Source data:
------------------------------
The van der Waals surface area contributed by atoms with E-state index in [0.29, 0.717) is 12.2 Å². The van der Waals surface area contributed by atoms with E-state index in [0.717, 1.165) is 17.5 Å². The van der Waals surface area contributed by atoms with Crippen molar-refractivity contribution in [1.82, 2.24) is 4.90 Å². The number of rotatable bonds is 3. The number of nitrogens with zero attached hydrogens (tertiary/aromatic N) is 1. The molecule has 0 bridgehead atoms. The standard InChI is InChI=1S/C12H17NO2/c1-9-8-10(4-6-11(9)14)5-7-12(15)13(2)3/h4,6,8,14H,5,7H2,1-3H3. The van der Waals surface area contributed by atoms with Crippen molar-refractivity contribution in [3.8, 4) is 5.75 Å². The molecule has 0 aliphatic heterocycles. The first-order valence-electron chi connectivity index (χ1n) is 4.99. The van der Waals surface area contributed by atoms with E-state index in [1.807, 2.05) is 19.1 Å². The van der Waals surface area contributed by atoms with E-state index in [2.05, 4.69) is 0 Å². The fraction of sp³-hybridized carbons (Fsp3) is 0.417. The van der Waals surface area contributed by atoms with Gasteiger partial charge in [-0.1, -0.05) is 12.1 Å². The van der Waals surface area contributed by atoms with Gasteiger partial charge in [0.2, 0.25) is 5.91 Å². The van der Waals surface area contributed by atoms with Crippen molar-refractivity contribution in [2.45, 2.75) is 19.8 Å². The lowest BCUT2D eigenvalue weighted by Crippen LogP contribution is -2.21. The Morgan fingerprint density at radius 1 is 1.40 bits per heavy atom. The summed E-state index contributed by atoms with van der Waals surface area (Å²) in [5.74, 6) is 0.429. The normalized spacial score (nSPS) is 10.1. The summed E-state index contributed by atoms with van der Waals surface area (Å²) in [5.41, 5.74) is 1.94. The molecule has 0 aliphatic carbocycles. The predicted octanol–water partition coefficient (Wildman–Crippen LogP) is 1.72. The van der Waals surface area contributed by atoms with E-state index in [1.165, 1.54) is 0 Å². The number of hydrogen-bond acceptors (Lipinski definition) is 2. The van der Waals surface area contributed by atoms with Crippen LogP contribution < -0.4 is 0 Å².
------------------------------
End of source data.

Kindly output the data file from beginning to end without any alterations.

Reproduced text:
The van der Waals surface area contributed by atoms with E-state index in [0.29, 0.717) is 12.2 Å². The van der Waals surface area contributed by atoms with E-state index in [0.717, 1.165) is 17.5 Å². The van der Waals surface area contributed by atoms with Crippen molar-refractivity contribution in [1.82, 2.24) is 4.90 Å². The number of rotatable bonds is 3. The number of nitrogens with zero attached hydrogens (tertiary/aromatic N) is 1. The molecule has 0 bridgehead atoms. The standard InChI is InChI=1S/C12H17NO2/c1-9-8-10(4-6-11(9)14)5-7-12(15)13(2)3/h4,6,8,14H,5,7H2,1-3H3. The van der Waals surface area contributed by atoms with Crippen molar-refractivity contribution in [3.8, 4) is 5.75 Å². The molecule has 0 aliphatic heterocycles. The first-order valence-electron chi connectivity index (χ1n) is 4.99. The van der Waals surface area contributed by atoms with E-state index in [1.807, 2.05) is 19.1 Å². The van der Waals surface area contributed by atoms with E-state index in [2.05, 4.69) is 0 Å². The fraction of sp³-hybridized carbons (Fsp3) is 0.417. The van der Waals surface area contributed by atoms with Gasteiger partial charge in [-0.1, -0.05) is 12.1 Å². The van der Waals surface area contributed by atoms with Gasteiger partial charge in [0.2, 0.25) is 5.91 Å². The van der Waals surface area contributed by atoms with Crippen molar-refractivity contribution in [2.45, 2.75) is 19.8 Å². The lowest BCUT2D eigenvalue weighted by Crippen LogP contribution is -2.21. The Morgan fingerprint density at radius 1 is 1.40 bits per heavy atom. The summed E-state index contributed by atoms with van der Waals surface area (Å²) in [5.74, 6) is 0.429. The normalized spacial score (nSPS) is 10.1. The summed E-state index contributed by atoms with van der Waals surface area (Å²) in [5.41, 5.74) is 1.94. The molecule has 0 aliphatic carbocycles. The predicted octanol–water partition coefficient (Wildman–Crippen LogP) is 1.72. The van der Waals surface area contributed by atoms with E-state index in [1.165, 1.54) is 0 Å². The number of hydrogen-bond acceptors (Lipinski definition) is 2. The van der Waals surface area contributed by atoms with Crippen LogP contribution < -0.4 is 0 Å².